Denver, Colorado-based duo In The Whale are all set to release their new EP DOPAMINE on August 3rd! The heavy rockers’ new album was recorded at the Foo Fighter’s Studio 606 and is being teased with the lead single, “Highways”. The band — consisting of Nate Valdez and Eric Riley — have steadily built a solid following thanks in large to their frequent, and energetic, live performances. So much so, that they’ve played the likes of Riot Fest, Lollapalooza, Austin City Limits, Afro Punk, and Warped Tour, among others.
Currently on a headlining tour across the US, which kicked off on July 3rd and runs through to mid-September, we caught up with the group to not only debut the video for the soon-to-be-hit new single “Highways”, but also get some insight into how and why the lyric video came to be. Be sure to discover the band (or look for tour dates) at www.inthewhalesucks.com.
Commenting on the new album’s recording process and then some, Nate Valdez noted: “We wanted to capture a raw and natural feeling for our newest EP, so we decided to record the songs live in the studio to two inch tape. Keeping with that theme, the lyric video for “Highways,” was filmed in real time with an old Kodak Carousel slide projector, and each side is focused on the fly.”
You guys are a duo. Does this make it easier or more difficult to agree on and execute creative visions?
Eric Riley: It makes it difficult. Because there are only two of us, we don’t have a third party to break the stale mate. This Is a large reason why we like to work with producers. While we may have an idea of what we want to do creatively, the producer is able to help us make decisions that we could not do internally.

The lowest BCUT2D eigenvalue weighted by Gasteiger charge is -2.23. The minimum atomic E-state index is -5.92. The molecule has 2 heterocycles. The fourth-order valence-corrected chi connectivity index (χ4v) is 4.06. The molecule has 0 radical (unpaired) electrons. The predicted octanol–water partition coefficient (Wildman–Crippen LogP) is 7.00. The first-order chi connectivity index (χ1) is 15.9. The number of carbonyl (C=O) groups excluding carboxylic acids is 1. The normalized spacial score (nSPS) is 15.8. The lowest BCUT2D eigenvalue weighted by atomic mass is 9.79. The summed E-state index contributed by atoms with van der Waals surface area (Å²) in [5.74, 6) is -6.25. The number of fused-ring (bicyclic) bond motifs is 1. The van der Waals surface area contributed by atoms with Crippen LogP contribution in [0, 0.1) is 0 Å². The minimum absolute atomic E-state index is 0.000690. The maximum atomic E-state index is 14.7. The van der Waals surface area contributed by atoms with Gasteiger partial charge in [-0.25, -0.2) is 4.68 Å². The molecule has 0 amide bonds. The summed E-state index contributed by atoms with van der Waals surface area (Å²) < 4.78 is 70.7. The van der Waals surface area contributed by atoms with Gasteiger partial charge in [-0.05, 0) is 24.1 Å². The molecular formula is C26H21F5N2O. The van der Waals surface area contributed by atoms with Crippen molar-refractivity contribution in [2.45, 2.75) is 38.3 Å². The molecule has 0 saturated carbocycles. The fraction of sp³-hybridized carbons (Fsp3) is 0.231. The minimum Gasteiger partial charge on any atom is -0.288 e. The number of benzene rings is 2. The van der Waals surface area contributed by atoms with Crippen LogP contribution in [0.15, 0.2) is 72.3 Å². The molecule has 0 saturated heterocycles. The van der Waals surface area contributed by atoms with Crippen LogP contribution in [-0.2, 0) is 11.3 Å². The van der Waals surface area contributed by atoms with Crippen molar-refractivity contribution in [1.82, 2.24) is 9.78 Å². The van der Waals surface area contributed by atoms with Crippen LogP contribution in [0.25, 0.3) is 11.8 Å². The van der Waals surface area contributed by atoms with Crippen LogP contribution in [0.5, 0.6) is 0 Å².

“Highways” was recorded at the Foo Fighter’s Studio 606 live to two-inch tape. How did the studio’s ambiance impact the song?
Riley: The studio was a great live space. The ceilings were extremely tall giving the vibe a large feel. Recording to 2” tape was both difficult and rewarding. First, it made the sonic quality amazing. Second, it forced us to perform the songs well. We couldn’t stop in the middle of a take to go back and fix it. We had to perform the songs as perfect as possible. Overall, it was a great experience and gave the songs a cool vibe.
Got a hankering for more? Stream the band’s Quicksand EP which dropped on July 9th, 2016.
What made you choose to film the “Highways” lyric video in real time with an old Kodak Carousel slide projector?
Riley: The idea came from working with analog technology. We wanted to capture visually the same raw feeling that was captured sonically at Studio 606. We like to push ourselves to be creative and to not be complacent with a standard lyric video. The old Kodak projector gave us a new way to create something unique.
Where’d ya acquire the Kodak Carousel projector and will you use it again?
Riley: Nate bought the projector from a guy on Craigslist, who had recently cleaned out his closet. We have a few ideas that we are working on to put the projector to use.
Each of the video’s slides were focused on the fly. Who did the focusing and how did you decide what focus level you wanted?
Riley: Nate filmed and focused the slides. The focus quality was greatly influenced by how fast lyrically the song was going. He could only focus the slide as long as the words were being said. This made a few of the slides not quite in focus. We liked how it looked and felt that it captured the raw feeling we wanted.